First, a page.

Ok, the new property that I ran across.........it is 7 acres and is accually kinda close to town, not a delevopment though. It currently has 3 trailiers on it and it is 23,000$........not too bad from what I can tell, if it stops raining this afternoon I am going to drive out there. It is in a nice area and not more than 10 min from the interstate so that is a plus for dh getting to work. If we got this one we would probley live in the nicest of the 3 trailiers til we got somethign built and sell the other two just to get them off of the property. Trailiers/manufactured houses are HUGE around here, they are everywhere, I don't have a problem with them except that they bring down our apprasials if they are around. but the good thing about it is people are willing to buy them/sell them for next to nothing.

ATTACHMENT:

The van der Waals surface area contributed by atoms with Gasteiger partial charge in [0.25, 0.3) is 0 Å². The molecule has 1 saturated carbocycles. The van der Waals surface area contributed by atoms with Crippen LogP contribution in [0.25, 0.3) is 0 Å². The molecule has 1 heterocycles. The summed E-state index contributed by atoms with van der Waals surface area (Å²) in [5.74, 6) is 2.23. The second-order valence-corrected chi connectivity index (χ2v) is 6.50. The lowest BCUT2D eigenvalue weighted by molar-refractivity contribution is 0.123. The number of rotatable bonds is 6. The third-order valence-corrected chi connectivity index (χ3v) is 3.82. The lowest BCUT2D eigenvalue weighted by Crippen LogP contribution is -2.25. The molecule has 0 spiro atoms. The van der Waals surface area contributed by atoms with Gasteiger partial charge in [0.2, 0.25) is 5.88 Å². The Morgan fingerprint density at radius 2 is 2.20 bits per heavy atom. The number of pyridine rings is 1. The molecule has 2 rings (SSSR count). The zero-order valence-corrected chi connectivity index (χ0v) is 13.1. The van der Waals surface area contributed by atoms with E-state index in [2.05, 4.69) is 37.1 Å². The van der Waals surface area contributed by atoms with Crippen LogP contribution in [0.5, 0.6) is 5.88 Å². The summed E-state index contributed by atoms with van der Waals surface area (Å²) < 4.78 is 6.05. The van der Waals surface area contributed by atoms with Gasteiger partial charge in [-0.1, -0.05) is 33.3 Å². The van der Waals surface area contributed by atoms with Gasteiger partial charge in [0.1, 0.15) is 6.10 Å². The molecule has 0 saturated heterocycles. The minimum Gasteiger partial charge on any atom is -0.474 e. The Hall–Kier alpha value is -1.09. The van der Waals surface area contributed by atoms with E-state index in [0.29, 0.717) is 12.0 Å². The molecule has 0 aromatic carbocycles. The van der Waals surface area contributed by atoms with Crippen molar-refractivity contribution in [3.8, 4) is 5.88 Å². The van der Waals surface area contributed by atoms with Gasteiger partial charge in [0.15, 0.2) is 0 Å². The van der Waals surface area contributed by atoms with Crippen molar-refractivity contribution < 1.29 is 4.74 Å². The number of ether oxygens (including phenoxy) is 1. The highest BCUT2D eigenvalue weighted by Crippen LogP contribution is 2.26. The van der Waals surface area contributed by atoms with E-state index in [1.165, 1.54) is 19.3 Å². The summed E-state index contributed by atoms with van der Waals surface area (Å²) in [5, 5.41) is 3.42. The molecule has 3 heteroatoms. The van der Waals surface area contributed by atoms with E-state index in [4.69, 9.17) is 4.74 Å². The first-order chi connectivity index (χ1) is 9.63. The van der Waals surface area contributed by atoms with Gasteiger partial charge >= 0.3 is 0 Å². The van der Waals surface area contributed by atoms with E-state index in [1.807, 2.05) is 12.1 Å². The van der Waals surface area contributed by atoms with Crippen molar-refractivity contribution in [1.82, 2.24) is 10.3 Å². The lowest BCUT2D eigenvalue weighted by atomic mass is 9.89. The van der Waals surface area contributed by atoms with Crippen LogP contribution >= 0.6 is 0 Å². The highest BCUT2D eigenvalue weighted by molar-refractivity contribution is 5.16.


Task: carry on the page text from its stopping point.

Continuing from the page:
Ok, I'll keep ya'll updated I really appricate your thoughts.

    Conni, I have been reading your posts, good luck to you too.........I'll keep watching to see what you decied :)
     
  13. luvrulz

    luvrulz Well-Known Member Supporter

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    Location:
    Kentucky
    Since you're looking for acreage....check out what www.acreage.com has to offer. Also, we found our property in the back classifieds of Mother Earth News. The realtor was excellent and helped us find 46 acreas for $42k and we've love it!

    Good luck! :p
     
  14. Nax

    Nax Well-Known Member

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    Mar 26, 2005
    Location:
    NW Michigan
    Perhaps turn one of the extra trailers into a chicken coop?
    I really want more chickens, but I can't afford another out building for them right now. When I drive around and see all those abandoned buildings that are rotting away unused, I get jealous.